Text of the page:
The writer, poet and musician Boris Vian (1920–59) was an almost exact contemporary of Boullet, and their irreverent outlook on life brought them together in several projects, including Vian’s 1947 novel J’irai cracher sur vos tombes (I Spit on Your Graves), a thriller which was originally described as a translation from a fictitious American writer, Vernon Sullivan, and Barnum’s Digest a year later.

Like J’irai cracher sur vos tombesBarnum’s Digest is presented as a translation ‘from the American’, but it isn’t. The full title is Barnum’s Digest, 10 monstres fabriqués par Jean Boullet et traduits de l’américain par Boris Vian (Barnum's Digest, 10 Monsters Created by Jean Boullet and Translated from the American by Boris Vian). The ten highly original risqué poems are dedicated to the singer Martine ‘Barnum’ Carol, with whom Vian played jazz during the 1940s; incidentally it was also in 1948 that Vian’s daughter Carole was born.

Boris Vian in 1947

It is not clear whether Vian’s poems in Barnum’s Digest or Boullet’s drawings came first; the general consensus is that the drawings were the inspiration for the verses. The ten ‘monsters’ include a mermaid with frogs’ legs, a gay couple literally joined at the hip, a bearded cat-woman, and a hermaphrodite for whom this poem is written:

A double entrée

Il y a de multiples distractions de societé
On peut se tenir par le main, les regards croisés,
Et se tirer la barbichette le moment venu.
On peut les faire asseoir sur sesgenoux,les yeux bandés
Et elles vous reconnaisant à votre pipe dans votre poche.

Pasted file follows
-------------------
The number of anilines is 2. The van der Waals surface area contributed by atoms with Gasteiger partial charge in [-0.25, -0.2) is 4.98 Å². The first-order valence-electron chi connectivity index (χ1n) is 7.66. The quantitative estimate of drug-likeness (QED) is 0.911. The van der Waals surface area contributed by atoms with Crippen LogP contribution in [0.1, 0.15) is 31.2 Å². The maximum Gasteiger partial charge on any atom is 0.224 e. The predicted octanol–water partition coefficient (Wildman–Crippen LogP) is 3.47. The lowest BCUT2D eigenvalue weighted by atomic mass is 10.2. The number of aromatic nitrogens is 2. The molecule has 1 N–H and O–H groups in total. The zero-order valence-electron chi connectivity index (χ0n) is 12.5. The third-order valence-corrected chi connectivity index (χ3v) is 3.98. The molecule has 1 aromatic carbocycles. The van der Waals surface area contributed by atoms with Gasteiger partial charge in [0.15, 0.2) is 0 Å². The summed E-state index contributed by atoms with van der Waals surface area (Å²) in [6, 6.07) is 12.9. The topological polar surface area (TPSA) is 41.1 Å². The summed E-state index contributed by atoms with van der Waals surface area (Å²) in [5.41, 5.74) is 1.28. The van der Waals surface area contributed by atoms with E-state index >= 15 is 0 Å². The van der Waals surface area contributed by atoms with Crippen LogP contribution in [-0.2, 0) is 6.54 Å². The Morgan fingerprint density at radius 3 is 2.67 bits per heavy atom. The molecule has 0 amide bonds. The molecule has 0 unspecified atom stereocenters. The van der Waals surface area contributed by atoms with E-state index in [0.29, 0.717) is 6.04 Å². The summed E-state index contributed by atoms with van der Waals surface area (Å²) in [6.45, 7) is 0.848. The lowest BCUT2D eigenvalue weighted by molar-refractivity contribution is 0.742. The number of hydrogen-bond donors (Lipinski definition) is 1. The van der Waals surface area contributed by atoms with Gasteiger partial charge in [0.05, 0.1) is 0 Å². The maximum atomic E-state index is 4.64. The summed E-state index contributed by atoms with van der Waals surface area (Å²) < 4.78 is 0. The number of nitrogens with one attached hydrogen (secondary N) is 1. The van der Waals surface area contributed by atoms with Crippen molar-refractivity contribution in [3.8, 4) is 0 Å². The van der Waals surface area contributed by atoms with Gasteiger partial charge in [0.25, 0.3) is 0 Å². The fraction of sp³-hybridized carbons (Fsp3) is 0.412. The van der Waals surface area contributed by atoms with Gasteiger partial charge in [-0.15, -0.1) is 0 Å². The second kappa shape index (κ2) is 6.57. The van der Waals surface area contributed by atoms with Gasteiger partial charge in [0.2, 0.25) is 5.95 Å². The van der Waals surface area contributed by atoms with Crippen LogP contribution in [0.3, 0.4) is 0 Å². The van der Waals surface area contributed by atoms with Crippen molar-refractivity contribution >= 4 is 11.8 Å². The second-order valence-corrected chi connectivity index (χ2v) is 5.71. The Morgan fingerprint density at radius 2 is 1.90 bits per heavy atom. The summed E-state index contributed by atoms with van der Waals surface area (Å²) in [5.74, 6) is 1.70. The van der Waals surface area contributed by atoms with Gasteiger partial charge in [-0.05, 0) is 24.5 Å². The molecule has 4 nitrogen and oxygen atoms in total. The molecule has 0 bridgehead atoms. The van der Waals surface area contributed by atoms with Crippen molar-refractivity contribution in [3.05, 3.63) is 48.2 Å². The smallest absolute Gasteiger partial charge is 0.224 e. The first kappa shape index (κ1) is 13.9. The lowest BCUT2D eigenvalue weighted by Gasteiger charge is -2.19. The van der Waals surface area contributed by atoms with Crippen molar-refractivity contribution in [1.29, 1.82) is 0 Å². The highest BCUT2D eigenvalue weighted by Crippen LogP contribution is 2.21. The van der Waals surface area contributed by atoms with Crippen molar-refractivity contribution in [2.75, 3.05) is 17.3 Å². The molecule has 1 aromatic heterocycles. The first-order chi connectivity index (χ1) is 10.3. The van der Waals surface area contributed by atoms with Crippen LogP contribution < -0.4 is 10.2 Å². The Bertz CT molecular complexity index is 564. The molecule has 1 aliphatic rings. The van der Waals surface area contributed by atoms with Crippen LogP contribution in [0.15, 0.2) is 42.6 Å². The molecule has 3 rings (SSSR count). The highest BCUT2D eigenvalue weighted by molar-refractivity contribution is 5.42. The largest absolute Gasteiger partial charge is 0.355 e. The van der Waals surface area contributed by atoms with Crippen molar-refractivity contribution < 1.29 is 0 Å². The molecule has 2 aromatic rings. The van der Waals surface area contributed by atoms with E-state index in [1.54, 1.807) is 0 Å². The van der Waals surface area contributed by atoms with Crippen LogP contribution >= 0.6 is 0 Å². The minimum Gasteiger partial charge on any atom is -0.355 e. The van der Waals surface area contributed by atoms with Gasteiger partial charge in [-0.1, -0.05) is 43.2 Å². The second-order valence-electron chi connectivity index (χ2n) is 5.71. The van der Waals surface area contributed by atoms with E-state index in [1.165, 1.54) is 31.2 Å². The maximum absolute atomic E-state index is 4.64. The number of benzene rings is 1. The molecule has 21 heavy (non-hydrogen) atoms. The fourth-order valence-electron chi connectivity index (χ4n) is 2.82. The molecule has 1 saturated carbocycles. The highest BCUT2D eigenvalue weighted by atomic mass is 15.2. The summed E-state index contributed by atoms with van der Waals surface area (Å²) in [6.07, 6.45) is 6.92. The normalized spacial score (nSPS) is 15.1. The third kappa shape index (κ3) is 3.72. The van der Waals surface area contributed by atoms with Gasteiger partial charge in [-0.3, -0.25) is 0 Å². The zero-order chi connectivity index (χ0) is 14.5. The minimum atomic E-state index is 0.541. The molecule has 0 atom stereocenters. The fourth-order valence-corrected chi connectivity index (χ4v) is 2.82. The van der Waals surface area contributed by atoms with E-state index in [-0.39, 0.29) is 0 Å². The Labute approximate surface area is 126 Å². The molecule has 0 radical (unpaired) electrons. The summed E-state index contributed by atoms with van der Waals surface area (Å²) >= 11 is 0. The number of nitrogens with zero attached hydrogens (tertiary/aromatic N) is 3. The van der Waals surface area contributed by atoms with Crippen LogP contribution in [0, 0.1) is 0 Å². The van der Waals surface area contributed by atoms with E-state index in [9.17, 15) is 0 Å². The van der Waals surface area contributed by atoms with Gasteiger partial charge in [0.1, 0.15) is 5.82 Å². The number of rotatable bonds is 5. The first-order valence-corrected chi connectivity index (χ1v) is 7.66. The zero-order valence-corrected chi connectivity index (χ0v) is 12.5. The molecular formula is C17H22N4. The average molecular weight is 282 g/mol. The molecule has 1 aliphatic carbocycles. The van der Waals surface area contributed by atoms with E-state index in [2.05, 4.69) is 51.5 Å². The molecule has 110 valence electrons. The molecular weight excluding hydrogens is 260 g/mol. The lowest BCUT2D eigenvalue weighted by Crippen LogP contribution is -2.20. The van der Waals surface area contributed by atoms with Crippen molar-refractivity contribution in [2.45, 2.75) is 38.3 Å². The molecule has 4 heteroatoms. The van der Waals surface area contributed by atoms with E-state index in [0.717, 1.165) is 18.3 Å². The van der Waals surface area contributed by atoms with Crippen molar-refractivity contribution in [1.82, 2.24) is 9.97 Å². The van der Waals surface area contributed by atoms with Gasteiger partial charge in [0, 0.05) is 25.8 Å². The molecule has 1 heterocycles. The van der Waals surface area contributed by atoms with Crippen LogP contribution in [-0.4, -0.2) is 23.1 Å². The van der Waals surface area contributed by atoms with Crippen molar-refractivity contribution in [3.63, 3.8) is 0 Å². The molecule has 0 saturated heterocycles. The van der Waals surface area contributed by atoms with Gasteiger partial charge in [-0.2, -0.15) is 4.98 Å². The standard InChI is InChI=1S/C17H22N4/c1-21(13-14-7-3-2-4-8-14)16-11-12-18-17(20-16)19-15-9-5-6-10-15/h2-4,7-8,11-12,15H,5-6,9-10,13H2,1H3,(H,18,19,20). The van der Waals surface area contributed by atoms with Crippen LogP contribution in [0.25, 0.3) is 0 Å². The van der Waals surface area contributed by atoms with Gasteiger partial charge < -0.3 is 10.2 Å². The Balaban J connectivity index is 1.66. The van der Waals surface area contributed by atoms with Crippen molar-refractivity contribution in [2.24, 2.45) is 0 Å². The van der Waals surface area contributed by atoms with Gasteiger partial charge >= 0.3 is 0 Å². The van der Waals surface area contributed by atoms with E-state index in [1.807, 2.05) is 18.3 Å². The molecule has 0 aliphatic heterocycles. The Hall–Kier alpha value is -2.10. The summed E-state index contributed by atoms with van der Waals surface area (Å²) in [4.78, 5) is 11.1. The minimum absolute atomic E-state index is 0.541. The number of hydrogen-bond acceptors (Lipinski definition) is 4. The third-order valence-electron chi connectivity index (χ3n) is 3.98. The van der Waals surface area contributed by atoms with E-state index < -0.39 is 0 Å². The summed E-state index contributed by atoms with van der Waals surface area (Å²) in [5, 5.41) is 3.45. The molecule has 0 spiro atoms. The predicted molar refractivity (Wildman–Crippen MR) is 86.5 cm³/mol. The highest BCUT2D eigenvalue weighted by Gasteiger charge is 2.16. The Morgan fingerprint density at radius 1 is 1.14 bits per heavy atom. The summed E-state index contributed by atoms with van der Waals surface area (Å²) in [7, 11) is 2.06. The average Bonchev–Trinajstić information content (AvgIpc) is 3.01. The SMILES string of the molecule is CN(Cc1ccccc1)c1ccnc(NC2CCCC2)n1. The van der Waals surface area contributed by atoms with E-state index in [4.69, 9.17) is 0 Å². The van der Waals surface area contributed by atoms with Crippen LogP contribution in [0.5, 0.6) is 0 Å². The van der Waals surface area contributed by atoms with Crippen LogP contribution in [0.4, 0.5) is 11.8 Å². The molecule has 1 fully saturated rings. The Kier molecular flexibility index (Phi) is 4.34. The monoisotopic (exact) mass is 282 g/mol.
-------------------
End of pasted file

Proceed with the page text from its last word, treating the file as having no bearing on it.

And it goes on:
On pourrait faire une liste très longe
Depuis touche-pipi jusqu’au jeu des sardines
En passant par la langue étrangère et le jeu
De chacun son trou, trou commun, trou du voisin.
Ce serait fastidieux et pas nouveau.

C’est bien plus spiritual de prenre des pinceaux
Et de passer au goudron un immense tapis persan,
Puis de couper une homme en tout petits morceau,
De couper une femme en tout petits morceaux
Et de faire un hermaphrodite
Avec les tout petits morceaux judicieusement assemblés.

Le goudron, c’était pour ne pas abimer le tapis
Qui serait mouillé par le sang.

Double entry

There are many distractions from society,
We can hold hands, cross our eyes,
Pull our goatee at the appropriate moment.
We can sit on someone's knees blindfolded,
And they will recognise us by the pipe in our pocket.
We could make a very long list,
From check-pee-pee to the game of sardines,
Ideas from foreign languages and pastimes,
To each our own hole, our holes in common, our neighbour’s hole.
That would be tedious and be nothing new.

It’s much more spiritual to take a brush
And tarpaper over a huge Persian rug,
Then to cut a man into tiny pieces,
To cut a woman into tiny pieces,
And make a hermaphrodite
With the minuscule pieces judiciously reassembled.

The tarpaper was to avoid damaging the carpet,
Which would have become wet with blood.

Barnum’s Digest was published by Éditions Aux Deux Menteurs, 68, avenue d’Italie, Paris in 1948, in a limited edition of 250 copies.